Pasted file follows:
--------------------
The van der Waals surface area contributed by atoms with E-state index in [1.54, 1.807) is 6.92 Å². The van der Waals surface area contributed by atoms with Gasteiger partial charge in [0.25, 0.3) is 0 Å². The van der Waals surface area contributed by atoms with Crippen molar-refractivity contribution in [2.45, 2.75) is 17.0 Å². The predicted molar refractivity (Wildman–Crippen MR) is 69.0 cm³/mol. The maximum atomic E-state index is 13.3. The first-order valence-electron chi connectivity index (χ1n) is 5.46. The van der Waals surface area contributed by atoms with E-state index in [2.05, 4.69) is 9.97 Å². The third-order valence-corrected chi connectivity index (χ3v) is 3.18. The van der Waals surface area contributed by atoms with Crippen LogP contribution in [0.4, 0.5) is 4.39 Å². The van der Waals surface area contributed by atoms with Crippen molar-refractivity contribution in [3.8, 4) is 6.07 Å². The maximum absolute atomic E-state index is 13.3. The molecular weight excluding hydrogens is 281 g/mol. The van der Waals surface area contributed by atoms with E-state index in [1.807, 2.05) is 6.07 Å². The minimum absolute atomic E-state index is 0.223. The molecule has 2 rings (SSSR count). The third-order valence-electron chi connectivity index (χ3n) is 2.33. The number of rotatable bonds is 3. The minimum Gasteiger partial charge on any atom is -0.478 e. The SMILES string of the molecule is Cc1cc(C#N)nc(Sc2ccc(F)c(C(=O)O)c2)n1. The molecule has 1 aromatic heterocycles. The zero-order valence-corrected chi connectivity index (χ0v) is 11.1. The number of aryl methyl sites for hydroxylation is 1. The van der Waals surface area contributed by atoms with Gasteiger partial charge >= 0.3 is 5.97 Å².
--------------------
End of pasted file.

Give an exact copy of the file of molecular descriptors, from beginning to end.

The van der Waals surface area contributed by atoms with E-state index in [1.54, 1.807) is 6.92 Å². The van der Waals surface area contributed by atoms with Gasteiger partial charge in [0.25, 0.3) is 0 Å². The van der Waals surface area contributed by atoms with Crippen molar-refractivity contribution in [2.45, 2.75) is 17.0 Å². The predicted molar refractivity (Wildman–Crippen MR) is 69.0 cm³/mol. The maximum atomic E-state index is 13.3. The first-order valence-electron chi connectivity index (χ1n) is 5.46. The van der Waals surface area contributed by atoms with E-state index in [2.05, 4.69) is 9.97 Å². The third-order valence-corrected chi connectivity index (χ3v) is 3.18. The van der Waals surface area contributed by atoms with Crippen LogP contribution in [0.4, 0.5) is 4.39 Å². The van der Waals surface area contributed by atoms with Crippen molar-refractivity contribution in [3.8, 4) is 6.07 Å². The maximum absolute atomic E-state index is 13.3. The molecular weight excluding hydrogens is 281 g/mol. The van der Waals surface area contributed by atoms with E-state index in [1.807, 2.05) is 6.07 Å². The minimum absolute atomic E-state index is 0.223. The molecule has 2 rings (SSSR count). The third-order valence-electron chi connectivity index (χ3n) is 2.33. The number of rotatable bonds is 3. The minimum Gasteiger partial charge on any atom is -0.478 e. The SMILES string of the molecule is Cc1cc(C#N)nc(Sc2ccc(F)c(C(=O)O)c2)n1. The molecule has 1 aromatic heterocycles. The zero-order valence-corrected chi connectivity index (χ0v) is 11.1. The number of aryl methyl sites for hydroxylation is 1. The van der Waals surface area contributed by atoms with Gasteiger partial charge >= 0.3 is 5.97 Å².